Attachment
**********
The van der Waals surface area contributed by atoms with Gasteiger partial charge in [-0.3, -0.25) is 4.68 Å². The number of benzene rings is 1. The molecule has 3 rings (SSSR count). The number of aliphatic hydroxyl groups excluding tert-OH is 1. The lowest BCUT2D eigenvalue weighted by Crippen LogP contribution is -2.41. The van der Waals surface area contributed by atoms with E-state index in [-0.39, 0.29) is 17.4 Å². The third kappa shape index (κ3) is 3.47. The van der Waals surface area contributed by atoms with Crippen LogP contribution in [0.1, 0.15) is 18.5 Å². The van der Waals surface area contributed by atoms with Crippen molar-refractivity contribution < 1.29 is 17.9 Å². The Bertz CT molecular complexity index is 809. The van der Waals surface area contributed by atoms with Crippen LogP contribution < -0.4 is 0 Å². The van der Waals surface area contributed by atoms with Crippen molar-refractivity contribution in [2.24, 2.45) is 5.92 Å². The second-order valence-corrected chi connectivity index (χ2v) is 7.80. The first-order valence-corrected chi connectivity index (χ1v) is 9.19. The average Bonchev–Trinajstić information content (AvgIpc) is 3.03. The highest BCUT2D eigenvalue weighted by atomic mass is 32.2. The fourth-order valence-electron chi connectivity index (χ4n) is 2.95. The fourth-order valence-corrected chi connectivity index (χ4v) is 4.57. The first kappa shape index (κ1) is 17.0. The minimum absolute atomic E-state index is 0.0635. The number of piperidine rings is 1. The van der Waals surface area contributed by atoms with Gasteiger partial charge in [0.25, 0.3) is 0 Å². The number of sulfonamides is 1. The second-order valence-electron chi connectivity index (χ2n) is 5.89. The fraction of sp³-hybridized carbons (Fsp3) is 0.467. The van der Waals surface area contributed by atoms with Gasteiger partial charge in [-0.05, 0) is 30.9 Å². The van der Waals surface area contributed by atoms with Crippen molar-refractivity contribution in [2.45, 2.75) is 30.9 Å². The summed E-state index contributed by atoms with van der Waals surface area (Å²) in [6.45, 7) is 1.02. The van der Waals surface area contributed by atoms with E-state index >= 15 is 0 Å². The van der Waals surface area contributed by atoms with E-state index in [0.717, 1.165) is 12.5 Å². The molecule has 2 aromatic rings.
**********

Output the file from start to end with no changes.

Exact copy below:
The van der Waals surface area contributed by atoms with Gasteiger partial charge in [-0.3, -0.25) is 4.68 Å². The number of benzene rings is 1. The molecule has 3 rings (SSSR count). The number of aliphatic hydroxyl groups excluding tert-OH is 1. The lowest BCUT2D eigenvalue weighted by Crippen LogP contribution is -2.41. The van der Waals surface area contributed by atoms with E-state index in [-0.39, 0.29) is 17.4 Å². The third kappa shape index (κ3) is 3.47. The van der Waals surface area contributed by atoms with Crippen LogP contribution in [0.1, 0.15) is 18.5 Å². The van der Waals surface area contributed by atoms with Crippen molar-refractivity contribution < 1.29 is 17.9 Å². The Bertz CT molecular complexity index is 809. The van der Waals surface area contributed by atoms with Crippen LogP contribution < -0.4 is 0 Å². The van der Waals surface area contributed by atoms with Crippen molar-refractivity contribution in [2.24, 2.45) is 5.92 Å². The second-order valence-corrected chi connectivity index (χ2v) is 7.80. The first-order valence-corrected chi connectivity index (χ1v) is 9.19. The average Bonchev–Trinajstić information content (AvgIpc) is 3.03. The highest BCUT2D eigenvalue weighted by atomic mass is 32.2. The fourth-order valence-electron chi connectivity index (χ4n) is 2.95. The fourth-order valence-corrected chi connectivity index (χ4v) is 4.57. The first kappa shape index (κ1) is 17.0. The minimum absolute atomic E-state index is 0.0635. The number of piperidine rings is 1. The van der Waals surface area contributed by atoms with Gasteiger partial charge in [0.25, 0.3) is 0 Å². The number of sulfonamides is 1. The second-order valence-electron chi connectivity index (χ2n) is 5.89. The fraction of sp³-hybridized carbons (Fsp3) is 0.467. The van der Waals surface area contributed by atoms with Gasteiger partial charge in [-0.05, 0) is 30.9 Å². The van der Waals surface area contributed by atoms with Crippen molar-refractivity contribution in [2.45, 2.75) is 30.9 Å². The summed E-state index contributed by atoms with van der Waals surface area (Å²) in [6.45, 7) is 1.02. The van der Waals surface area contributed by atoms with E-state index >= 15 is 0 Å². The van der Waals surface area contributed by atoms with E-state index in [0.717, 1.165) is 12.5 Å². The molecule has 2 aromatic rings.